Arms Embargo On South Sudan Fails U.N. Vote
An arms embargo against South Sudan failed to gain traction with the U.N. Security council Friday, delivering a blow to efforts to halt fighting in the young nation.
The resolution, which also included targeted sanctions, fell two votes short of the mandatory nine needed for the body to adopt such measures. While, no permanent member of the council vetoed the proposed arms embargo, NPR's Michele Kelemen tells our newscast unit, prominent voices on the council, including Russia and Japan abstained from the vote.
"History is going to be a very harsh judge of their decision. The atrocities in South Sudan, the displacement to other countries is increasing every day," U.S. Ambassador Samantha Power told the council following the vote.
Power, who introduced the resolution, said that while it was far from a "panacea," its passage would have brought consequences to what she called "the architects of mass atrocities and those who defy the demands of the Security Council day in, day out."
Following news of the vote, several human rights organizations decried the resolution's defeat.
"South Sudanese civilians had a reasonable expectation that the Security Council would make good on its long-standing threat to impose an arms embargo and extend sanctions to some of the senior leaders who have been responsible for grave human rights abuses" said John Prendergast, founding director at the Enough Project, said in a statement circulated by Humans Rights Watch.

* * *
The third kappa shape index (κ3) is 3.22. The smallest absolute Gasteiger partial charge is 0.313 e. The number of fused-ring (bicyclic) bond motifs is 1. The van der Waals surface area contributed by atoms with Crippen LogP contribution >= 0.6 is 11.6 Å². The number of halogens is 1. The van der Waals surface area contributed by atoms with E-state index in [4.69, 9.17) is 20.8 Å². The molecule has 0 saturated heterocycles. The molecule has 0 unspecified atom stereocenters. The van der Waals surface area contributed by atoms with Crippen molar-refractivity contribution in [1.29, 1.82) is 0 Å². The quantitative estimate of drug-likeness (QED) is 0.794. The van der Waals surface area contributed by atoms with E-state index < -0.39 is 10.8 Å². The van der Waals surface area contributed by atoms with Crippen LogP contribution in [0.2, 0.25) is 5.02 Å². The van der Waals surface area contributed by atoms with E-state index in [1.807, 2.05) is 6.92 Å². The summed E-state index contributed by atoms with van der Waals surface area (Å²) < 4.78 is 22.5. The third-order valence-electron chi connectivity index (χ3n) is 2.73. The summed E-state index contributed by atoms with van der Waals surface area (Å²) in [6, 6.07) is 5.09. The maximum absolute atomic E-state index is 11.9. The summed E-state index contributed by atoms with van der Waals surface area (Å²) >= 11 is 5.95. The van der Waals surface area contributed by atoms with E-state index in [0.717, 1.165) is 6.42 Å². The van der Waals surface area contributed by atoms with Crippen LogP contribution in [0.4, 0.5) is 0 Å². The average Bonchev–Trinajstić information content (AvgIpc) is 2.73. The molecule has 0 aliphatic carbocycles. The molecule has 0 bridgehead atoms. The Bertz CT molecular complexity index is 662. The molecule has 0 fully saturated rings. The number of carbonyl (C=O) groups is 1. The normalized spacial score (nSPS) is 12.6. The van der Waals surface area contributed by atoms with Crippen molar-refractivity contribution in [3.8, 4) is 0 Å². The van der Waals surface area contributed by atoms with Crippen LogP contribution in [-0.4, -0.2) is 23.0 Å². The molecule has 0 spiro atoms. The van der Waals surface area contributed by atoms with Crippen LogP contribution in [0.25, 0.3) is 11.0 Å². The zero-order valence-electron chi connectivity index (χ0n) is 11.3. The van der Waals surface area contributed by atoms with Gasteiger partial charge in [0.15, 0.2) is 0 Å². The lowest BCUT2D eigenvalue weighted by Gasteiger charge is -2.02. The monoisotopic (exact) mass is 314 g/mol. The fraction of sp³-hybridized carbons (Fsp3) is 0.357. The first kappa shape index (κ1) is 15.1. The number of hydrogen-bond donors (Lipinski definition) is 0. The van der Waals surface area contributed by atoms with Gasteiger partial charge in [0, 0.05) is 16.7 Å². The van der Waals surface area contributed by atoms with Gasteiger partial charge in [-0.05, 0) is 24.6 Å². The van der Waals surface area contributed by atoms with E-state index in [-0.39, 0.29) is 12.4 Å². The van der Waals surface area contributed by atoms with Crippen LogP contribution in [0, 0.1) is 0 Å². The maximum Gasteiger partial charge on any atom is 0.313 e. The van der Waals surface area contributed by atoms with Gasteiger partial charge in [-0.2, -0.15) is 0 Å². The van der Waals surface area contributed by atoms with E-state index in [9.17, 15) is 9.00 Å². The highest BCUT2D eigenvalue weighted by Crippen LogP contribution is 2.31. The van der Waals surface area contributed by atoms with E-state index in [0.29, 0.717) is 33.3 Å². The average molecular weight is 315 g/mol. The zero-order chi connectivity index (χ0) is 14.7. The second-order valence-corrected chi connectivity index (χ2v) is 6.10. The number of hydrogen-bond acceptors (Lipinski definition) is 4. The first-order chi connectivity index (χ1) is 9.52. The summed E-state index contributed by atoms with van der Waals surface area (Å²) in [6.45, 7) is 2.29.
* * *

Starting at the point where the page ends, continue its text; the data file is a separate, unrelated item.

The embargo's defeat follows worsening violence within the nation, which split from Sudan by popular vote in 2011. Shortly thereafter, fighting began between forces loyal to the President Salva Kiir and supporters of Riek Machar, the country's former vice president.
As we reported earlier this month, the political conflict quickly cut across ethnic lines:
"Since December 2013, South Sudan has been embroiled in a civil war that began as a primarily political conflict, but has since taken shape between the country's two largest ethnic groups, the Dinka and the Nuer. At that time, South Sudan President Salva Kiir fell out with his former vice president, Riek Machar, over allegations of a coup attempt. Kiir, who is Dinka, and Machar, who is Nuer, gathered supporters from their respective tribes."
A 2015 peace deal did little to stop the fighting which has killed tens of thousands and forced 3.1 million to flee, the Associated Press adds.
Earlier this year, the Security Council adopted a resolution authorizing 4,000 troops from African nations to join 12,000 U.N. peacekeeping forces there offering an arms embargo as an ultimatum if the government remained resistant to U.N. efforts, the newsservice goes on to say.
Japan, Russia, China, Angola, Malaysia, Venezuela, Egypt and Senegal all abstained with ambassadors from those countries questioning the efficacy of the proposal.